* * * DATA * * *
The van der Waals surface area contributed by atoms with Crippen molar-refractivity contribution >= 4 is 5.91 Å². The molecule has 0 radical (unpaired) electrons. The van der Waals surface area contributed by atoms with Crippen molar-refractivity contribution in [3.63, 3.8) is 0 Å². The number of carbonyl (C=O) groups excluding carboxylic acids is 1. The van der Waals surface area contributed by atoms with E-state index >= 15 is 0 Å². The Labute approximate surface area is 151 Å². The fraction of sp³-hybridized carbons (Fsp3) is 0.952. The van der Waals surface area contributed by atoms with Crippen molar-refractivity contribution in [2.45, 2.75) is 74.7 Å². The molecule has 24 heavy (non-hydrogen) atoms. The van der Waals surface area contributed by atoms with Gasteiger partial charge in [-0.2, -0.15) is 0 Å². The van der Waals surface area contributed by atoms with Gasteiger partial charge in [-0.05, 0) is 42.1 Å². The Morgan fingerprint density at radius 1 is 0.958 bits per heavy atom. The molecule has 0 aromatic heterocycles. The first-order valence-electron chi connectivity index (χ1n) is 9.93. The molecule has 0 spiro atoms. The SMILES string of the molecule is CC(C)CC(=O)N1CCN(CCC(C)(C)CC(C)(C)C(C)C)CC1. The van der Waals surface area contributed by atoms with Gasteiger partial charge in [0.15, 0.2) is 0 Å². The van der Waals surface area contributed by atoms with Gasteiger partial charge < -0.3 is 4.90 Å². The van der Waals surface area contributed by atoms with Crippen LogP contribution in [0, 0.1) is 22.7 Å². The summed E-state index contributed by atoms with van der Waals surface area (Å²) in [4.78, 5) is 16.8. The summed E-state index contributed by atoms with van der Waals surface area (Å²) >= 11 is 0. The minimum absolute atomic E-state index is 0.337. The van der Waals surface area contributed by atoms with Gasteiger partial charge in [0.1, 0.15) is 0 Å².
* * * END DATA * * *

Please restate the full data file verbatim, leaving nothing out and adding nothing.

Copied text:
The van der Waals surface area contributed by atoms with Crippen molar-refractivity contribution >= 4 is 5.91 Å². The molecule has 0 radical (unpaired) electrons. The van der Waals surface area contributed by atoms with Crippen molar-refractivity contribution in [3.63, 3.8) is 0 Å². The number of carbonyl (C=O) groups excluding carboxylic acids is 1. The van der Waals surface area contributed by atoms with E-state index >= 15 is 0 Å². The Labute approximate surface area is 151 Å². The fraction of sp³-hybridized carbons (Fsp3) is 0.952. The van der Waals surface area contributed by atoms with Crippen molar-refractivity contribution in [2.45, 2.75) is 74.7 Å². The molecule has 24 heavy (non-hydrogen) atoms. The van der Waals surface area contributed by atoms with Gasteiger partial charge in [-0.2, -0.15) is 0 Å². The van der Waals surface area contributed by atoms with Gasteiger partial charge in [-0.05, 0) is 42.1 Å². The Morgan fingerprint density at radius 1 is 0.958 bits per heavy atom. The molecule has 0 aromatic heterocycles. The first-order valence-electron chi connectivity index (χ1n) is 9.93. The molecule has 0 spiro atoms. The SMILES string of the molecule is CC(C)CC(=O)N1CCN(CCC(C)(C)CC(C)(C)C(C)C)CC1. The van der Waals surface area contributed by atoms with Gasteiger partial charge in [0.15, 0.2) is 0 Å². The van der Waals surface area contributed by atoms with Gasteiger partial charge < -0.3 is 4.90 Å². The van der Waals surface area contributed by atoms with Crippen LogP contribution in [0, 0.1) is 22.7 Å². The summed E-state index contributed by atoms with van der Waals surface area (Å²) in [4.78, 5) is 16.8. The summed E-state index contributed by atoms with van der Waals surface area (Å²) >= 11 is 0. The minimum absolute atomic E-state index is 0.337. The van der Waals surface area contributed by atoms with Gasteiger partial charge in [0.1, 0.15) is 0 Å².